如何看待俄罗斯远东爆发大规模抗议,要求普京下台,反对普京修宪称帝?

      Protests Rock Russian Far East With Calls for Putin to Resign

     Tens of thousands took to the streets in Russia’s usually somnolent hinterland after the arrest of a popular regional governor.

     MOSCOW — Tens of thousands of people protested in Russia’s Far East on Saturday in a rare display of opposition to President Vladimir V. Putin in the country’s vast hinterland, chanting “Putin Resign” and demanding the release of a regional governor arrested this past week on suspicion of multiple murders.
     The protests in Khabarovsk, a city bordering China, and several other towns were the largest in Russia’s usually somnolent provinces in many years, rivaling or even exceeding in size demonstrations last summer in           Moscow, the main center of opposition to the Kremlin.
Unlike streets protests in Moscow, which the authorities can easily discredit as the work of a privileged metropolitan elite led astray by Russia’s enemies in the West, the outburst of anger against Mr. Putin in a hardscrabble region nearly 4,000 miles east of the capital presented an unusual and potentially more troublesome challenge.
      The demonstrations in towns across Khabarovsk Krai, a sprawling region that stretches from the frontier with China to the Arctic along the Pacific Ocean, followed the arrest on Thursday of the region’s popular governor, Sergei I. Furgal. He is one of Russia’s few provincial leaders not affiliated with political forces entirely controlled by the Kremlin.
      Mr. Furgal, a member of the Liberal Democratic Party of the nationalist rabble-rouser Vladimir Zhirinovsky, took office in 2018 after defeating a Kremlin-endorsed candidate. Despite his affiliation with a party scorned by Russian liberals as a collection of crackpots and crooks, he has now been embraced by many Kremlin critics as a victim of political repression by Mr. Putin.
Aleksei A. Navalny, a Moscow-based anti-corruption campaigner and Russia’s most prominent opposition leader, cheered Saturday’s protests in the Far East, hailing the street demonstration in Khabarovsk as the “biggest in the city’s history.” Mr. Nalvalny tweeted a video of the protests and a message of support: “Far East, We Are With You!”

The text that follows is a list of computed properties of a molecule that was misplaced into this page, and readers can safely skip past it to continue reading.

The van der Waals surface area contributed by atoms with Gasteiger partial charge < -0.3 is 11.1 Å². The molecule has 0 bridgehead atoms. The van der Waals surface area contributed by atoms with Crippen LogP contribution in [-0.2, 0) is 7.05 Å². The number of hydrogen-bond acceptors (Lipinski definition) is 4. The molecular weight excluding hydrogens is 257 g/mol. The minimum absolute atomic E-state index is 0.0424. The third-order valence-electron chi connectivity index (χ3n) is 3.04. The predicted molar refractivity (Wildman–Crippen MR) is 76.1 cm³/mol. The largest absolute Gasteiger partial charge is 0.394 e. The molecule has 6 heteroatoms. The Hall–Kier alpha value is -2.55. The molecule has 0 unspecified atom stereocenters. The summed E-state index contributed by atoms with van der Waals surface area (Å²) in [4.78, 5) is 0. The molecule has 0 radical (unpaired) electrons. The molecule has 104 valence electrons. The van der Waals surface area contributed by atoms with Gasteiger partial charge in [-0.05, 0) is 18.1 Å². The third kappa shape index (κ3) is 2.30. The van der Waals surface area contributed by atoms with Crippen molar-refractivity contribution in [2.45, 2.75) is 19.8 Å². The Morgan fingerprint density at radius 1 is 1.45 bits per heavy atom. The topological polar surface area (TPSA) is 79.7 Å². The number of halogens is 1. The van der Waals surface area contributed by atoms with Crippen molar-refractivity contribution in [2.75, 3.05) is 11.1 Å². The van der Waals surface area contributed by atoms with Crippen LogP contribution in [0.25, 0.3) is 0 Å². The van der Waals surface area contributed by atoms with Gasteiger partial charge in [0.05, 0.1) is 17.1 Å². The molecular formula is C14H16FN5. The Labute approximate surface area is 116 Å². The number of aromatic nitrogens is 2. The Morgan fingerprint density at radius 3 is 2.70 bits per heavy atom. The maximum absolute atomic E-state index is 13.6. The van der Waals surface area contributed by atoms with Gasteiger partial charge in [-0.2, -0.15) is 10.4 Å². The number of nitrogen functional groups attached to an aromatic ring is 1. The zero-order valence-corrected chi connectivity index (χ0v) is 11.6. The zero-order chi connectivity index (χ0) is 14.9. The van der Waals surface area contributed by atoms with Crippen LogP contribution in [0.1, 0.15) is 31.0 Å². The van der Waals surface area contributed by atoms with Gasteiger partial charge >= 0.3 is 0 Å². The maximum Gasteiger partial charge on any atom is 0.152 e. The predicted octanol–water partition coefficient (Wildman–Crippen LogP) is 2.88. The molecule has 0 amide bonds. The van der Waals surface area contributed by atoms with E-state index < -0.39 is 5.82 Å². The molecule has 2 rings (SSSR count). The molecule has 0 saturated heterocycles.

The Ministry of Interior, which controls Russia’s regular police forces, estimated that between 10,000 and 12,000 people had joined the protest in Khabarovsk. Local news outlets put the number at more than 40,000.
State-controlled media ignored the protests while giving extensive coverage to troubles in the United States, particularly a spike in coronavirus cases. The focus on America’s problems instead of Russia’s Far East led Dmitri Alekseyev, a wealthy businessman in Vladivostok, a city east of Khabarovsk, to comment on Facebook that “it seems I am living in the U.S.A.”
    City authorities in Khabarovsk, the regional capital, tried to prevent the rally by sealing off the main square, claiming that it needed to be disinfected. But municipal police officers stood aside as crowds poured peacefully into the center of the city.
https://i.imgur.com/IaBtwXv.jpg
              Protesters said they were concerned that Mr. Furgal’s alleged crimes had suddenly been used to depose a governor.Credit...Aleksandr Kolbin/Reuters

     Videos showed festive scenes of protesters, both young and old, waving signs in support of the arrested governor and chanting “Freedom for Furgal,” “Moscow Get Out” and “Putin Step Down.”
     Protests were also reported in Komsomolsk-on-Amur, an important industrial center, Solnechny and other towns in Khabarovsk Krai.
     A former timber and scrap metal trader, Mr. Furgal has long been trailed by accusations of criminality.
     But protesters said they were less concerned about his innocence or guilt and more concerned that his alleged crimes, ignored for nearly two decades by investigators, had suddenly been used to depose a governor who, unlike Mr. Putin, had won a real and competitive election.
       Appearing in court in Moscow on Friday, Mr. Furgal pleaded not guilty to charges of multiple murders and attempted murder in the early 2000s. His arrest now, so many years later, was widely seen as politically motivated, the latest heavy-handed strike in a rolling crackdown unleashed after a rigged national plebiscite on constitutional amendments effectively entrenched Mr. Putin as president for life.